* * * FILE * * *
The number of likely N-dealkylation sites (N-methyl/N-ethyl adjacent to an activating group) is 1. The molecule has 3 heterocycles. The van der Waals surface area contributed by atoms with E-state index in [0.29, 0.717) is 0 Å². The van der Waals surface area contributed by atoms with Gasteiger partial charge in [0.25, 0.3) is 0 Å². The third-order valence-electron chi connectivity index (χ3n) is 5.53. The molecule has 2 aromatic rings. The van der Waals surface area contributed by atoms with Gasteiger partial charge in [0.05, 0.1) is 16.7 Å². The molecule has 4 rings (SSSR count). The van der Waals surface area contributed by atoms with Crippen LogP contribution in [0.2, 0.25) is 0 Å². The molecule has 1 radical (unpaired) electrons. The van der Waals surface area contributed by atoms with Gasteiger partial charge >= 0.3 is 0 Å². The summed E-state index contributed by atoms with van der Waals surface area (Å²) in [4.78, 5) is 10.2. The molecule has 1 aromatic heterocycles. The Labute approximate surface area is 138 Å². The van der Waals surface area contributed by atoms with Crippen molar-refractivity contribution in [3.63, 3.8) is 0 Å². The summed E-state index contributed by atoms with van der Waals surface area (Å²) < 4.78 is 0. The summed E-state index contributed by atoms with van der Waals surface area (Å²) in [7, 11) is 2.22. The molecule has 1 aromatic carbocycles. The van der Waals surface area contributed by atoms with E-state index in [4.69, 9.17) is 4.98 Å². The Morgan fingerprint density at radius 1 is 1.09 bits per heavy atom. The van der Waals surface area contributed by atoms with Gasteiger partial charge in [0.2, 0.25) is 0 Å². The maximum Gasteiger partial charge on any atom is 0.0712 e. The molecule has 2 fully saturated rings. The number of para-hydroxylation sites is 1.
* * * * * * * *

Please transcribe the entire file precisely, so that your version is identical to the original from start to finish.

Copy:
The number of likely N-dealkylation sites (N-methyl/N-ethyl adjacent to an activating group) is 1. The molecule has 3 heterocycles. The van der Waals surface area contributed by atoms with E-state index in [0.29, 0.717) is 0 Å². The van der Waals surface area contributed by atoms with Gasteiger partial charge in [0.25, 0.3) is 0 Å². The third-order valence-electron chi connectivity index (χ3n) is 5.53. The molecule has 2 aromatic rings. The van der Waals surface area contributed by atoms with Gasteiger partial charge in [0.05, 0.1) is 16.7 Å². The molecule has 4 rings (SSSR count). The van der Waals surface area contributed by atoms with Crippen LogP contribution in [0.2, 0.25) is 0 Å². The molecule has 1 radical (unpaired) electrons. The van der Waals surface area contributed by atoms with Gasteiger partial charge >= 0.3 is 0 Å². The summed E-state index contributed by atoms with van der Waals surface area (Å²) in [4.78, 5) is 10.2. The molecule has 1 aromatic heterocycles. The Labute approximate surface area is 138 Å². The van der Waals surface area contributed by atoms with Crippen molar-refractivity contribution in [3.63, 3.8) is 0 Å². The summed E-state index contributed by atoms with van der Waals surface area (Å²) < 4.78 is 0. The summed E-state index contributed by atoms with van der Waals surface area (Å²) in [7, 11) is 2.22. The molecule has 1 aromatic carbocycles. The van der Waals surface area contributed by atoms with E-state index in [4.69, 9.17) is 4.98 Å². The Morgan fingerprint density at radius 1 is 1.09 bits per heavy atom. The van der Waals surface area contributed by atoms with Gasteiger partial charge in [0.2, 0.25) is 0 Å². The maximum Gasteiger partial charge on any atom is 0.0712 e. The molecule has 2 fully saturated rings. The number of para-hydroxylation sites is 1.